One feature I really like on my smart phone is the Google navigation feature. Is it better than my Garmin gps?
Well, having a job where I deliver items all over town, often at places I’ve never been before or rarely go to, a gps or navigation system is a real help to me. And, most of the time, my Garmin fills the bill.
But, and I don’t know why Garmin would not have corrected this years ago, the garmin gps sometimes won’t recognize some streets. Now, I’m not talking about remote back roads or streets that have been laid down only a week or two before hand. I’m talking sections of major streets that have been there since probably the late 1800’s! In Portland, one street my Garmin won’t recognize is a section of McLaughlin Blvd. This would be the equivalent of not recognizing a section of Olympic Blvd or Wilshire in Los Angeles or a section of Broadway or 42nd Street in New York City. It could be that it requires me to enter the street or address differently because the section may be in county territory rather than in any city proper, but this is pure speculation on my part. It would be nice in that case if the Garmin asked me if I meant a different name or designation for that section of street or road. This is my biggest pet peeve with my Garmin unit.
Also, unless you get a unit with live traffic updates, the Garmin unit gives you the arrival time assuming there is no traffic or other obstacles, such as construction going on. So, if you get stuck in traffic, the arrival time extends per the time spent going slower than normal.
Google, on the other hand, so far has recognized every street I’ve entered, along with the address, with rare exception. In addition, I can even say the name of the place or company I’m going to and it will pick up the directions and location and get me there.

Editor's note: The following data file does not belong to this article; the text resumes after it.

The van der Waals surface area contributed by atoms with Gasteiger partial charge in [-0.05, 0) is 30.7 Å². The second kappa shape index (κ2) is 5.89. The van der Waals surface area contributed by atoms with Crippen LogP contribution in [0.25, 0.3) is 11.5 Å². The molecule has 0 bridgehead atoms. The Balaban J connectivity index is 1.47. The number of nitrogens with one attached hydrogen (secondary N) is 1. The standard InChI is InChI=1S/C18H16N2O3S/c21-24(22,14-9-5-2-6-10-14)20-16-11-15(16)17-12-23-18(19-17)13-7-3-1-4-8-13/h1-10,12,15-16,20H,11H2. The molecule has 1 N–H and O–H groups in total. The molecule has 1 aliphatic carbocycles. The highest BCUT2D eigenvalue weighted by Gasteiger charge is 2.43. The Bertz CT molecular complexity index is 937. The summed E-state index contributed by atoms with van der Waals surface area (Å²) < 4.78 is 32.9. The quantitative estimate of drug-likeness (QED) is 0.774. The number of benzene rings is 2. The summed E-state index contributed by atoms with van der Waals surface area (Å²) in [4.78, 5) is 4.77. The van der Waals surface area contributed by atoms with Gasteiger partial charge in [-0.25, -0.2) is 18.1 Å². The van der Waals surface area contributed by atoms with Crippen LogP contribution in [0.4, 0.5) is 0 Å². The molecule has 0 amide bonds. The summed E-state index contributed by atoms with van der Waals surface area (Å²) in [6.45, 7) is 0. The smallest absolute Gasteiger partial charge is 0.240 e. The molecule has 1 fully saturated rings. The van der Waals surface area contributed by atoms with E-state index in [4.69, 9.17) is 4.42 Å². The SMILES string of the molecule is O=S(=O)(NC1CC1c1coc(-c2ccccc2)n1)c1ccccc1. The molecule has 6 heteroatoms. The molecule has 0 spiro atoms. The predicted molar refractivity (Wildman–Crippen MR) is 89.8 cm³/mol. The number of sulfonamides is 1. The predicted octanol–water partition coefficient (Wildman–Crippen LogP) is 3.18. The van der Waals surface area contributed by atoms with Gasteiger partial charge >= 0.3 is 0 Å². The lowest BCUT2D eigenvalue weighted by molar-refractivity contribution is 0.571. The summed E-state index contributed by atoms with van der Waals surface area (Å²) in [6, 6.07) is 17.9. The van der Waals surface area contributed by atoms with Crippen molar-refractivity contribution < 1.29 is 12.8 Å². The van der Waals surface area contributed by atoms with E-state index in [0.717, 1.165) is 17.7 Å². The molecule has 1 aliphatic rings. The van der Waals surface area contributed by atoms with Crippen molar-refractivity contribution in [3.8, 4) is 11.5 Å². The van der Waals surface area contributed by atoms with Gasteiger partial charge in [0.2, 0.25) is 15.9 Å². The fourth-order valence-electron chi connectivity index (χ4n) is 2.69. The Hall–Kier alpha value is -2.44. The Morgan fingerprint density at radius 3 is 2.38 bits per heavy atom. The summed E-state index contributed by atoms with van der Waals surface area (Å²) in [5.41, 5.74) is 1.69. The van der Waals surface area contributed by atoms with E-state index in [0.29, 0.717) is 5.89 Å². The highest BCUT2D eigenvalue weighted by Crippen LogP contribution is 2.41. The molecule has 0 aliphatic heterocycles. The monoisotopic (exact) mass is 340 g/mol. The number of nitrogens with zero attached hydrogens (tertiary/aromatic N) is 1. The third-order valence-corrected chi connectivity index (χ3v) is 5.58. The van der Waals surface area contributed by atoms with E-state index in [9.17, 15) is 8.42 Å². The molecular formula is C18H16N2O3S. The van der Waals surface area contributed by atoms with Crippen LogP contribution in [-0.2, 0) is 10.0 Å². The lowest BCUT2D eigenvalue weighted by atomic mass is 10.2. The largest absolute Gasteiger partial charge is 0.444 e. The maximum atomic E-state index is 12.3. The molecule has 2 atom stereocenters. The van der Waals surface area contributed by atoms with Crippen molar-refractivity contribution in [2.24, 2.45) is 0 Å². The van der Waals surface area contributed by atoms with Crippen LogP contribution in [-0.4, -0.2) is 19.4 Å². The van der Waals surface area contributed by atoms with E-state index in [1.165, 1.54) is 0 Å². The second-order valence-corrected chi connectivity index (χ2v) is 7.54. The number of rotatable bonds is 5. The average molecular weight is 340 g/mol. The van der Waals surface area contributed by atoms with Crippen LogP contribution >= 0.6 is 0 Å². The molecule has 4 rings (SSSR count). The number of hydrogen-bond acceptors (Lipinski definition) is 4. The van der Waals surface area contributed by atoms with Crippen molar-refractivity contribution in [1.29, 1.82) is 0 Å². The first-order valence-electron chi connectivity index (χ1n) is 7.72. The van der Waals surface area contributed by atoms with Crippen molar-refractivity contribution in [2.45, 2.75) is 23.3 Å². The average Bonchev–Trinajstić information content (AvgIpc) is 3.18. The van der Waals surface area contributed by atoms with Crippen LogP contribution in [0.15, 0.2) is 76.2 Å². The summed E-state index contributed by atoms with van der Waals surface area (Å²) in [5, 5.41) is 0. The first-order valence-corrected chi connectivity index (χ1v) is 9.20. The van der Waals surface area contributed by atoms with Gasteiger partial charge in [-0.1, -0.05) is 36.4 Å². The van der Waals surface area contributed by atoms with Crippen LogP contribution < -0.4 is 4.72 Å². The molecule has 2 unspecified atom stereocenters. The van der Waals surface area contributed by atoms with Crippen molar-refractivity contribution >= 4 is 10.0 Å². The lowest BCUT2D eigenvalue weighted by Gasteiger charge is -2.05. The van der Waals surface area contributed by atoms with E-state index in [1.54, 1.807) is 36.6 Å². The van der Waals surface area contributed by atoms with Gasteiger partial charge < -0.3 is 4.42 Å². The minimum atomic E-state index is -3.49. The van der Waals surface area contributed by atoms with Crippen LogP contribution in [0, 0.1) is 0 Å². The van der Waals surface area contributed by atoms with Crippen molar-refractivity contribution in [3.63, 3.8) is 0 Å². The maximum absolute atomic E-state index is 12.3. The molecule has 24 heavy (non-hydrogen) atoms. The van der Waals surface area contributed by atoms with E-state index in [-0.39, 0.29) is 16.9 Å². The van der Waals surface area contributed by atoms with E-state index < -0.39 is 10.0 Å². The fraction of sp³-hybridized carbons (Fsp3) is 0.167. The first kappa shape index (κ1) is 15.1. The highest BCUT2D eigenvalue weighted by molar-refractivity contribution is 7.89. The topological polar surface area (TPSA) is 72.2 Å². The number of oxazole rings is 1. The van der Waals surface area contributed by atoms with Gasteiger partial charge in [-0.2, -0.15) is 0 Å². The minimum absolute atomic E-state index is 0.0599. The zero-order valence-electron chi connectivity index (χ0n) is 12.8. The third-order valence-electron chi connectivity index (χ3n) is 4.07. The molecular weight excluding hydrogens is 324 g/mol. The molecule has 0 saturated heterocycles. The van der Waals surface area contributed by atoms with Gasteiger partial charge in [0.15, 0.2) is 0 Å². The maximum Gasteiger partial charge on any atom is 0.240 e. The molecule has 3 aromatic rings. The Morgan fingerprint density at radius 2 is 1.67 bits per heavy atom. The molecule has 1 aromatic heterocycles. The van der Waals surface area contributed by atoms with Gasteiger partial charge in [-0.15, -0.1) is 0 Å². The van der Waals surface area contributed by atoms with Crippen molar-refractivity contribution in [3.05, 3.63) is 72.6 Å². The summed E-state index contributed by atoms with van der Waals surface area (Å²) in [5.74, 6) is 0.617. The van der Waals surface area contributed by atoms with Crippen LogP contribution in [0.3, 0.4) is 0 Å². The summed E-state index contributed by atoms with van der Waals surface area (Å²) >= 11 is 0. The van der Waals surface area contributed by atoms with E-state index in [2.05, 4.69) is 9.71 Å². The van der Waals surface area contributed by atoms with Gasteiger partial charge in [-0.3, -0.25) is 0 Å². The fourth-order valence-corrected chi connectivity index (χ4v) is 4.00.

And that’s another Google advantage. I can say where I want to go, whereas, with Garmin, I can only enter the address I want to go to.
Google also gives more precise directions, even telling me which left turn lane to use when there are two of them, to make things easier. And, because it looks at live conditions, it will give me a more accurate time of arrival and will route me along the fastest route under current, real time traffic conditions! It will even reroute me if needed!
Is Google perfect? Well, no. First of all, it uses my phone’s battery and data, but I usually have enough to use Google as my backup when my Garmin can’t tell me how to get somewhere. But, because it’s not good to use a car charger for a phone, unless it’s an emergency, I do have to watch the usage.
Also, the phone has no holder like the Garmin does, so it is more difficult finding a place where I can put the phone where I can see the map display.
Also, there are a few times when Google will insist you are entering a different address or street direction. A few days ago, I gave an address on “Southeast 82nd” and it kept changing the address to “Northeast 82nd”. Fortunately, Google rarely does this, but it’s every bit as annoying as when Garmin won’t recognize a major street.
I’d love to ask the experts from both companies why their navigation systems fail this way at times.
Nevertheless, they both come in very handy and, I think if Google made a stand alone gps like Garmin, it would compete very well.
So, which is better? Well, I think Google is better at navigating, but the Garmin, being a stand alone gps, is easier to physically use and see as a navigation tool..
And I do get my use out of both of them!
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